Fort Bragg killings raise alarm about stress
No connection established to assailants' Afghanistan duty
CNN Washington Bureau
WASHINGTON (CNN) -- The killings of four military wives in the past six weeks -- allegedly by their husbands who are based at Fort Bragg, North Carolina -- have led commanders to take a new look at whether combat deployments may be causing undue stress.
Sources at Fort Bragg, home to the Army Special Operations Command, say there's no common thread among the cases, and suggest it may simply be an "anomaly" that so many incidents have occurred so close together.
Officials acknowledge that three of the men had recently served in Afghanistan, and at least one of them had been brought home early to deal with unspecified family problems. But authorities have not established any connection between their service in Afghanistan and the incidents.
Military and local authorities say two of the Special Operations soldiers committed suicide after their wives were killed.
Two of the women were fatally shot, one was strangled, and one was stabbed to death. All four killings took place off the base.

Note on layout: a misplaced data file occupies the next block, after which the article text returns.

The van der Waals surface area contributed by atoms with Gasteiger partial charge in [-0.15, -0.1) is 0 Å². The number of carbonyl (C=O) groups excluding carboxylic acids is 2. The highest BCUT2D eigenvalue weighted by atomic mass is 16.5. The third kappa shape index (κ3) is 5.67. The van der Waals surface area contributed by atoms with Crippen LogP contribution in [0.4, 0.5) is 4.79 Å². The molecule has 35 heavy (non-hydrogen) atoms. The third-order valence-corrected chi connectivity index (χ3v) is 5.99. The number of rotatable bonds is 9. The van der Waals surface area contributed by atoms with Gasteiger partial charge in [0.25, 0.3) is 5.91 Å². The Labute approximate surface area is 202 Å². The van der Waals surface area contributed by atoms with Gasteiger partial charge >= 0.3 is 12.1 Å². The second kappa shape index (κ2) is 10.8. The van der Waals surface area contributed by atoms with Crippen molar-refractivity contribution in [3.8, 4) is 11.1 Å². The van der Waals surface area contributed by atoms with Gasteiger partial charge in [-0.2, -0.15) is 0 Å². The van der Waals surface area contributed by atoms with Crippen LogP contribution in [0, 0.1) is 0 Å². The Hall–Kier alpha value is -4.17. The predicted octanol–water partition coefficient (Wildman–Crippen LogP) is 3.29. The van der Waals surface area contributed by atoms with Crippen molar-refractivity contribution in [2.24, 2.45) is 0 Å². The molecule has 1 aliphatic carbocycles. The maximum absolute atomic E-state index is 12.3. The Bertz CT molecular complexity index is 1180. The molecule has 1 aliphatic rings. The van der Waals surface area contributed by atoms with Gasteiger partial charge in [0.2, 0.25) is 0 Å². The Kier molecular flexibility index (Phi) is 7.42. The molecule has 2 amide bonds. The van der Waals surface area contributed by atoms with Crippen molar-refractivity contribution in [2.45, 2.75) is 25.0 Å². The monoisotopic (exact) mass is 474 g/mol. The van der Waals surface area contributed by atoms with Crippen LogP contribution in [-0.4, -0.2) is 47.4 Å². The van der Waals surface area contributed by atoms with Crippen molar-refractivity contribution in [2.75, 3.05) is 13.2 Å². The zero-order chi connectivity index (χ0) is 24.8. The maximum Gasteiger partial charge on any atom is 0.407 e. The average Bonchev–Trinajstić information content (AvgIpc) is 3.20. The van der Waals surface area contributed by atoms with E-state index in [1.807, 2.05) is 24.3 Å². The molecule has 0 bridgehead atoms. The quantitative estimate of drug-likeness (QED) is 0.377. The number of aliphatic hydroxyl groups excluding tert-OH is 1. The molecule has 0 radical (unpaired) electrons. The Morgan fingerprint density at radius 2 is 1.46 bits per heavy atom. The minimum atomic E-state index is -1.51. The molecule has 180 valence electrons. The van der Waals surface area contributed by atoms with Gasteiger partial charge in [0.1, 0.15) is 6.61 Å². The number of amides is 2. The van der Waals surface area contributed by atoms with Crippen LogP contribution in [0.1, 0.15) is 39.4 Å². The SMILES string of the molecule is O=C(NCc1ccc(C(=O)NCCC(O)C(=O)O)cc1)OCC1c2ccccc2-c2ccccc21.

In one incident, the man is suspected of setting the couple's house afire after his wife was killed.
The Fort Bragg garrison commander, Army Col. Tad Davis, is reviewing counseling and stress-management programs available at the base.
A spokesman said the Army wants to see if there is something it could do better. But one military official who had previously served at Fort Bragg pointed out that Special Operations soldiers may be reluctant to seek help.
Benjamin Abel, an Army Special Operations Command spokesmen, gave these details on the four incidents:
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